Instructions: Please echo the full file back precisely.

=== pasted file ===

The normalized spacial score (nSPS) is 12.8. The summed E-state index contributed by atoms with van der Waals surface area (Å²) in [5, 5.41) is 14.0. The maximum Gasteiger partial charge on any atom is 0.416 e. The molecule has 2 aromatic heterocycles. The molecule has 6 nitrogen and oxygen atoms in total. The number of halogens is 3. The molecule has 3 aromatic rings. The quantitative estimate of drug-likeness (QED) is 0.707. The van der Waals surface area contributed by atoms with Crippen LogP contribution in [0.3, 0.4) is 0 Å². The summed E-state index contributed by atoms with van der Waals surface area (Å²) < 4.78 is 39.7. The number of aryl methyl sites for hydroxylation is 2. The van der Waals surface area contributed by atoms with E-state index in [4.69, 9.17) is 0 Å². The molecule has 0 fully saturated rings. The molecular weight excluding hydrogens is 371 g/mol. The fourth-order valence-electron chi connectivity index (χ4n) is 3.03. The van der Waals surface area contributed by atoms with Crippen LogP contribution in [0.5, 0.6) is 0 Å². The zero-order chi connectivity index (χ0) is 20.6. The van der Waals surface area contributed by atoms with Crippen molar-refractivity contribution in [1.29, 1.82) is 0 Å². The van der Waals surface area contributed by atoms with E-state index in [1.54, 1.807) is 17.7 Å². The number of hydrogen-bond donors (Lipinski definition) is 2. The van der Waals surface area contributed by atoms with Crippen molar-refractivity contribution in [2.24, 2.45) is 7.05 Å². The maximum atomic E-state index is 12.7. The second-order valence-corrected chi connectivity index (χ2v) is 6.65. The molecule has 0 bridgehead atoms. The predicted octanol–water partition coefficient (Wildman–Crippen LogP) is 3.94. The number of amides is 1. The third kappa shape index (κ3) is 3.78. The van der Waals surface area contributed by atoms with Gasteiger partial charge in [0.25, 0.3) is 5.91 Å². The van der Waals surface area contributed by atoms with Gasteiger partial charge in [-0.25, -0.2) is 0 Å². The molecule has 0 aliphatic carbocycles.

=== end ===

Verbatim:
The normalized spacial score (nSPS) is 12.8. The summed E-state index contributed by atoms with van der Waals surface area (Å²) in [5, 5.41) is 14.0. The maximum Gasteiger partial charge on any atom is 0.416 e. The molecule has 2 aromatic heterocycles. The molecule has 6 nitrogen and oxygen atoms in total. The number of halogens is 3. The molecule has 3 aromatic rings. The quantitative estimate of drug-likeness (QED) is 0.707. The van der Waals surface area contributed by atoms with Crippen LogP contribution in [0.3, 0.4) is 0 Å². The summed E-state index contributed by atoms with van der Waals surface area (Å²) < 4.78 is 39.7. The number of aryl methyl sites for hydroxylation is 2. The van der Waals surface area contributed by atoms with E-state index in [4.69, 9.17) is 0 Å². The molecule has 0 fully saturated rings. The molecular weight excluding hydrogens is 371 g/mol. The fourth-order valence-electron chi connectivity index (χ4n) is 3.03. The van der Waals surface area contributed by atoms with Crippen LogP contribution in [0.5, 0.6) is 0 Å². The zero-order chi connectivity index (χ0) is 20.6. The van der Waals surface area contributed by atoms with Crippen molar-refractivity contribution in [1.29, 1.82) is 0 Å². The van der Waals surface area contributed by atoms with E-state index in [1.54, 1.807) is 17.7 Å². The number of hydrogen-bond donors (Lipinski definition) is 2. The van der Waals surface area contributed by atoms with Crippen molar-refractivity contribution in [2.24, 2.45) is 7.05 Å². The maximum atomic E-state index is 12.7. The second-order valence-corrected chi connectivity index (χ2v) is 6.65. The molecule has 0 bridgehead atoms. The predicted octanol–water partition coefficient (Wildman–Crippen LogP) is 3.94. The number of amides is 1. The third kappa shape index (κ3) is 3.78. The van der Waals surface area contributed by atoms with Gasteiger partial charge in [0.25, 0.3) is 5.91 Å². The van der Waals surface area contributed by atoms with Gasteiger partial charge in [-0.25, -0.2) is 0 Å². The molecule has 0 aliphatic carbocycles.